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Energy companies look to Africa

Abu Dhabi National Energy sees growing populations with rising expectations as attractive potential for investors.

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A Dec. 27 , 2012 file photo shows Sudan's President Omar al-Bashir (C) inaugurating the Hadida oil field located on the border between East Darfur state and South Kordofan, the country's main oil-producing area. (-/AFP/Getty Images)

Africa offers interesting investment opportunities for energy companies, the chief executive of Abu Dhabi National Energy (TAQA) told CNBC, while the Middle East is no riskier than Europe.

The company operates in Morocco and Ghana, and Carl Sheldon, who has been heading TAQA as CEO since 2011, said growing populations with rising expectations presented attractive potential for long-term investors.

"In that bundle of expectations is the expectation of reliable utilities. So lights on all the time and plenty of water fit to drink. Now that's an opportunity for investor an like TAQA, you can bring that kind of long term capital and the skill set needed to make that kind of investments."

He shrugged off talk of increasing political risks in the Middle East, saying it existed around the world and could easily be exacerbated by changes in tax laws and regulations, as was currently the case in a "difficult" Europe.

Having the government as a majority shareholder gives Abu Dhabi National Energy key advantages in its pursuit of a more diversified, global energy portfolio, Sheldon told CNBC's "Access: Middle East."

"Our ability to trade as a government-related entity of the Emirate is probably the single and most valuable asset in doing business in the rest of the world," he said.

In November, credit ratings agency Standard & Poor's described TAQA as a "key entity in the economy of the Emirate of Abu Dhabi" and "its importance as a vehicle of global investments and public policy" supported an "A" rating despite its "highly leveraged" risk profile.

The government relationship, which is manifested in a 72.5 percent stake, also provides another layer of possible defense in some of the riskier markets it operates in. In Iraq, Sheldon even saw demand for investments coming specifically from countries of the Gulf Cooperation Council (GCC), a trend that has helped when competing with Western oil majors.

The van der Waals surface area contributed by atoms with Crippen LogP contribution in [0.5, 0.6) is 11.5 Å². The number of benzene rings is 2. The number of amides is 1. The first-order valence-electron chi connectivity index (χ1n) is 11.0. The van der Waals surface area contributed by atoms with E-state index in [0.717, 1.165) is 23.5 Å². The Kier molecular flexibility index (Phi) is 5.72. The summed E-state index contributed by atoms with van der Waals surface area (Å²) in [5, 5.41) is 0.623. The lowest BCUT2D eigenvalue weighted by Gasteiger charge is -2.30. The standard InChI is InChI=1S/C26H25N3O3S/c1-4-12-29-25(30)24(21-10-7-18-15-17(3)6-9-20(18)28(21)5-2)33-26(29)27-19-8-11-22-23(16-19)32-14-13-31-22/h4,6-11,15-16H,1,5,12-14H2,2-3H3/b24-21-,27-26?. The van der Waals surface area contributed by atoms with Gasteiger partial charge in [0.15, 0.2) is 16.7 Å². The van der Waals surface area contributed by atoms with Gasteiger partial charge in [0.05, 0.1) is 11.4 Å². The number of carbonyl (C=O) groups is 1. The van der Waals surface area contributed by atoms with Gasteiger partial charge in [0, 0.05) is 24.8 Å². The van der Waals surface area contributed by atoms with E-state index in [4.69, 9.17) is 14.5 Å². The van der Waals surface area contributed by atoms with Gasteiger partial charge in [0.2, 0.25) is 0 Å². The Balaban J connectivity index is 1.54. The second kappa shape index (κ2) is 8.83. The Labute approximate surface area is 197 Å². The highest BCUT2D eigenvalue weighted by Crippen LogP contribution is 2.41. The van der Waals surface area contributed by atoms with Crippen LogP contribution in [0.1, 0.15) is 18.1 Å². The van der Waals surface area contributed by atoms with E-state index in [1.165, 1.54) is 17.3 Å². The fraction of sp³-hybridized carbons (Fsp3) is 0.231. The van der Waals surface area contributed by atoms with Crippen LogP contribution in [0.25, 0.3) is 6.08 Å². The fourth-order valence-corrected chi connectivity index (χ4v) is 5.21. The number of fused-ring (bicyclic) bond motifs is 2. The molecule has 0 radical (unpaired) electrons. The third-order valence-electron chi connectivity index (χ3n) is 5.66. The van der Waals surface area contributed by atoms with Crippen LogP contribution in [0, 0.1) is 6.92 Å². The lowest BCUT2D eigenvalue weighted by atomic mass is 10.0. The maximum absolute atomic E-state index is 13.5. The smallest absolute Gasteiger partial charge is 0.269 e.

"There's an appetite to see GCC investors in Iraq, generally. I think there's a political interest in the Gulf in general to see prosperity and stability in Iraq. So to that extend, our activities there support our objectives," he said.

Founded in 2005, TAQA operates in sectors ranging from power generation and water desalination to oil and gas exploration. The Abu Dhabi Securities Exchange-listed company caught the attention of many observers around the world following the purchase of several high-profile stakes, most recently a range of North Sea assets from BP in 2012, and the Bergermeer underground natural gas storage facility in the Netherlands in 2008.

TAQA also bought a majority position in the Atrush exploration block in the Kurdistan region of Iraq. Experts see the country as one of the few remaining onshore frontiers for oil and gas companies.

On Saturday, Iraq's oil minister revealed plans to spend $130 billion over the next five years to boost production capacity to 9 million barrels per day (bpd). On the same day, Royal Dutch Shell announced it marked more than $1 billion this year to develop one of the major oilfields there.

A decade after the first US warplanes entered Iraq, the political stage remains fragile. And while the Kurdish government is still at loggerheads with the South over how to allocate interests in the oil industry, Sheldon was upbeat about future prospects.

"There's some sort of rapprochement that will be reached between the North and the South. But we accept that likely to be an unpredictable process and will take some time," Sheldon said.

Last week, TAQA announced its full-year results for 2012, reporting a 15 percent growth in revenues amounting to $7.57 billion. But net profits fell by 13 percent in the same period due to "one-off items and a challenging price environment in North America."

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